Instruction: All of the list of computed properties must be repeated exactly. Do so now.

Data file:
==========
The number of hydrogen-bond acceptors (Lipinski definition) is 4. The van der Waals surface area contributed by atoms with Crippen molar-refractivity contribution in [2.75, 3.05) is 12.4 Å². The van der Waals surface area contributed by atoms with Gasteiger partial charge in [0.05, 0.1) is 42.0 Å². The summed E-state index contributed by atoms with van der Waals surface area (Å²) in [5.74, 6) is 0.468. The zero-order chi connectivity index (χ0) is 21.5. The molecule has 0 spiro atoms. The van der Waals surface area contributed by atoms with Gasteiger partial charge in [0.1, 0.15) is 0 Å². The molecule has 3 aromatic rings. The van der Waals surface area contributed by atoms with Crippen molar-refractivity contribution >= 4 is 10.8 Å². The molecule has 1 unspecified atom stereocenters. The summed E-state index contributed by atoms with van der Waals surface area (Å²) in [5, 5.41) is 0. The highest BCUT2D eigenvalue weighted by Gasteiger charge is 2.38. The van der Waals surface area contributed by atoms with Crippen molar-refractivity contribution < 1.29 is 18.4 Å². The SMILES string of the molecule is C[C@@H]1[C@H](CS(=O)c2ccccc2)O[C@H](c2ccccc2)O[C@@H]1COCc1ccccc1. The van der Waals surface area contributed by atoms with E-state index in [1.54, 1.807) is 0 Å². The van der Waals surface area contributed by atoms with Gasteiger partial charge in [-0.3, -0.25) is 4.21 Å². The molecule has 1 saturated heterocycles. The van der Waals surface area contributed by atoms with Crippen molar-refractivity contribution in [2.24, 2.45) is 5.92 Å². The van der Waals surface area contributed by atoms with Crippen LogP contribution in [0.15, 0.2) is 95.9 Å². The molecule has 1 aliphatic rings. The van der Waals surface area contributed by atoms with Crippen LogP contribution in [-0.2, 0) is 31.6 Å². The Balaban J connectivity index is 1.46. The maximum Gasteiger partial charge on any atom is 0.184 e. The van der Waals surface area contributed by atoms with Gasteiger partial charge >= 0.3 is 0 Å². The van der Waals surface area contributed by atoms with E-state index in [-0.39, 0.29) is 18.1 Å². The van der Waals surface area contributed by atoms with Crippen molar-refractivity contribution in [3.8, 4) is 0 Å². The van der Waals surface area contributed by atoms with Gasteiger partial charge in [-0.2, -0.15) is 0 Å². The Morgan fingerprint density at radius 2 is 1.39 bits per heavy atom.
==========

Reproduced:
The number of hydrogen-bond acceptors (Lipinski definition) is 4. The van der Waals surface area contributed by atoms with Crippen molar-refractivity contribution in [2.75, 3.05) is 12.4 Å². The van der Waals surface area contributed by atoms with Gasteiger partial charge in [0.05, 0.1) is 42.0 Å². The summed E-state index contributed by atoms with van der Waals surface area (Å²) in [5.74, 6) is 0.468. The zero-order chi connectivity index (χ0) is 21.5. The molecule has 0 spiro atoms. The van der Waals surface area contributed by atoms with Gasteiger partial charge in [0.1, 0.15) is 0 Å². The molecule has 3 aromatic rings. The van der Waals surface area contributed by atoms with Crippen molar-refractivity contribution >= 4 is 10.8 Å². The molecule has 1 unspecified atom stereocenters. The summed E-state index contributed by atoms with van der Waals surface area (Å²) in [5, 5.41) is 0. The highest BCUT2D eigenvalue weighted by Gasteiger charge is 2.38. The van der Waals surface area contributed by atoms with Crippen molar-refractivity contribution < 1.29 is 18.4 Å². The SMILES string of the molecule is C[C@@H]1[C@H](CS(=O)c2ccccc2)O[C@H](c2ccccc2)O[C@@H]1COCc1ccccc1. The van der Waals surface area contributed by atoms with E-state index in [1.54, 1.807) is 0 Å². The van der Waals surface area contributed by atoms with Gasteiger partial charge in [-0.3, -0.25) is 4.21 Å². The molecule has 1 saturated heterocycles. The van der Waals surface area contributed by atoms with Crippen molar-refractivity contribution in [2.24, 2.45) is 5.92 Å². The van der Waals surface area contributed by atoms with Crippen LogP contribution in [0.15, 0.2) is 95.9 Å². The molecule has 1 aliphatic rings. The van der Waals surface area contributed by atoms with Crippen LogP contribution in [-0.2, 0) is 31.6 Å². The Balaban J connectivity index is 1.46. The maximum Gasteiger partial charge on any atom is 0.184 e. The van der Waals surface area contributed by atoms with Gasteiger partial charge >= 0.3 is 0 Å². The van der Waals surface area contributed by atoms with E-state index in [-0.39, 0.29) is 18.1 Å². The van der Waals surface area contributed by atoms with Crippen molar-refractivity contribution in [3.8, 4) is 0 Å². The van der Waals surface area contributed by atoms with Gasteiger partial charge in [-0.2, -0.15) is 0 Å². The Morgan fingerprint density at radius 2 is 1.39 bits per heavy atom.